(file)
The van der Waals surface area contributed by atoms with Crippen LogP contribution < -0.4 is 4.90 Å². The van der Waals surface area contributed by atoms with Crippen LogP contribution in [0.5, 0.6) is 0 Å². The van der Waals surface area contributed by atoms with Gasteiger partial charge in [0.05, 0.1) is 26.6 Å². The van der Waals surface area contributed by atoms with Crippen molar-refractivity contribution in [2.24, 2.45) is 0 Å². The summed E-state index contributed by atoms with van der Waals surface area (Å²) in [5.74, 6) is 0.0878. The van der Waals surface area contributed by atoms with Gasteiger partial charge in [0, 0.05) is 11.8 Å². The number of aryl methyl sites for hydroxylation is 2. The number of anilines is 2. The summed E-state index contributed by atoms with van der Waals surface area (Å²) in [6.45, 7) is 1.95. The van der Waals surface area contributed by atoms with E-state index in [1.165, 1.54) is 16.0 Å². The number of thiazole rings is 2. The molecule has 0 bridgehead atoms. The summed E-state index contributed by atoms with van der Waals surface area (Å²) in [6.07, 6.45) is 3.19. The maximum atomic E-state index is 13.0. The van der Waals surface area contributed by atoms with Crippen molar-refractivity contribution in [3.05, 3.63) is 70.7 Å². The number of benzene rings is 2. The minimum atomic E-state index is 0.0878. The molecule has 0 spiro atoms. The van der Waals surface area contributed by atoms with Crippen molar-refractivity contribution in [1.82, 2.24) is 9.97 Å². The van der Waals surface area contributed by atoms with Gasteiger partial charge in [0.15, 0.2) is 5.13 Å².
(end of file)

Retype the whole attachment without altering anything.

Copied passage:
The van der Waals surface area contributed by atoms with Crippen LogP contribution < -0.4 is 4.90 Å². The van der Waals surface area contributed by atoms with Crippen LogP contribution in [0.5, 0.6) is 0 Å². The van der Waals surface area contributed by atoms with Gasteiger partial charge in [0.05, 0.1) is 26.6 Å². The van der Waals surface area contributed by atoms with Crippen molar-refractivity contribution in [2.24, 2.45) is 0 Å². The summed E-state index contributed by atoms with van der Waals surface area (Å²) in [5.74, 6) is 0.0878. The van der Waals surface area contributed by atoms with Gasteiger partial charge in [0, 0.05) is 11.8 Å². The number of aryl methyl sites for hydroxylation is 2. The number of anilines is 2. The summed E-state index contributed by atoms with van der Waals surface area (Å²) in [6.45, 7) is 1.95. The van der Waals surface area contributed by atoms with E-state index in [1.165, 1.54) is 16.0 Å². The number of thiazole rings is 2. The molecule has 0 bridgehead atoms. The summed E-state index contributed by atoms with van der Waals surface area (Å²) in [6.07, 6.45) is 3.19. The maximum atomic E-state index is 13.0. The van der Waals surface area contributed by atoms with Crippen molar-refractivity contribution in [3.05, 3.63) is 70.7 Å². The number of benzene rings is 2. The minimum atomic E-state index is 0.0878. The molecule has 0 spiro atoms. The van der Waals surface area contributed by atoms with Crippen molar-refractivity contribution in [1.82, 2.24) is 9.97 Å². The van der Waals surface area contributed by atoms with Gasteiger partial charge in [0.15, 0.2) is 5.13 Å².